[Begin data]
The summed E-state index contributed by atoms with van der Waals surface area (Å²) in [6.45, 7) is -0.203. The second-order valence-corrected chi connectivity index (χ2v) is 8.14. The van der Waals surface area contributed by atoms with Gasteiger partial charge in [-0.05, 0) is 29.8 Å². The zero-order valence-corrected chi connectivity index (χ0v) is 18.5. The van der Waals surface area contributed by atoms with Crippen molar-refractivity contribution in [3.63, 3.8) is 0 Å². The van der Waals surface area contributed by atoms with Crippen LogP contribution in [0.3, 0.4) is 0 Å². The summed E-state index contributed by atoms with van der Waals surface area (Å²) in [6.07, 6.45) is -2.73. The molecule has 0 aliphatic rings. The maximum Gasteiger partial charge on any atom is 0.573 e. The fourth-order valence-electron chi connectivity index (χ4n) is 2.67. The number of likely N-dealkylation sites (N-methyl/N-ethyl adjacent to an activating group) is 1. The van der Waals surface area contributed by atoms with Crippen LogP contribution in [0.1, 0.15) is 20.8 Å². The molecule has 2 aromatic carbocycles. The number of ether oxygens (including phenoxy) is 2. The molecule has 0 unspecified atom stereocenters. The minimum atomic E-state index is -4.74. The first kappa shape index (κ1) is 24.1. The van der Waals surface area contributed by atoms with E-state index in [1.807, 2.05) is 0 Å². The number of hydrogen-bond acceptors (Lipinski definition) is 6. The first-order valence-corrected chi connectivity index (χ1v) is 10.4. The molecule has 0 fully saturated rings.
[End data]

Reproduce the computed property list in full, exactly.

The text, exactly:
The summed E-state index contributed by atoms with van der Waals surface area (Å²) in [6.45, 7) is -0.203. The second-order valence-corrected chi connectivity index (χ2v) is 8.14. The van der Waals surface area contributed by atoms with Gasteiger partial charge in [-0.05, 0) is 29.8 Å². The zero-order valence-corrected chi connectivity index (χ0v) is 18.5. The van der Waals surface area contributed by atoms with Crippen molar-refractivity contribution in [3.63, 3.8) is 0 Å². The van der Waals surface area contributed by atoms with Crippen LogP contribution in [0.3, 0.4) is 0 Å². The summed E-state index contributed by atoms with van der Waals surface area (Å²) in [6.07, 6.45) is -2.73. The molecule has 0 aliphatic rings. The maximum Gasteiger partial charge on any atom is 0.573 e. The fourth-order valence-electron chi connectivity index (χ4n) is 2.67. The number of likely N-dealkylation sites (N-methyl/N-ethyl adjacent to an activating group) is 1. The van der Waals surface area contributed by atoms with Crippen LogP contribution in [0.1, 0.15) is 20.8 Å². The molecule has 2 aromatic carbocycles. The number of ether oxygens (including phenoxy) is 2. The molecule has 0 unspecified atom stereocenters. The minimum atomic E-state index is -4.74. The first kappa shape index (κ1) is 24.1. The van der Waals surface area contributed by atoms with E-state index in [1.807, 2.05) is 0 Å². The number of hydrogen-bond acceptors (Lipinski definition) is 6. The first-order valence-corrected chi connectivity index (χ1v) is 10.4. The molecule has 0 fully saturated rings.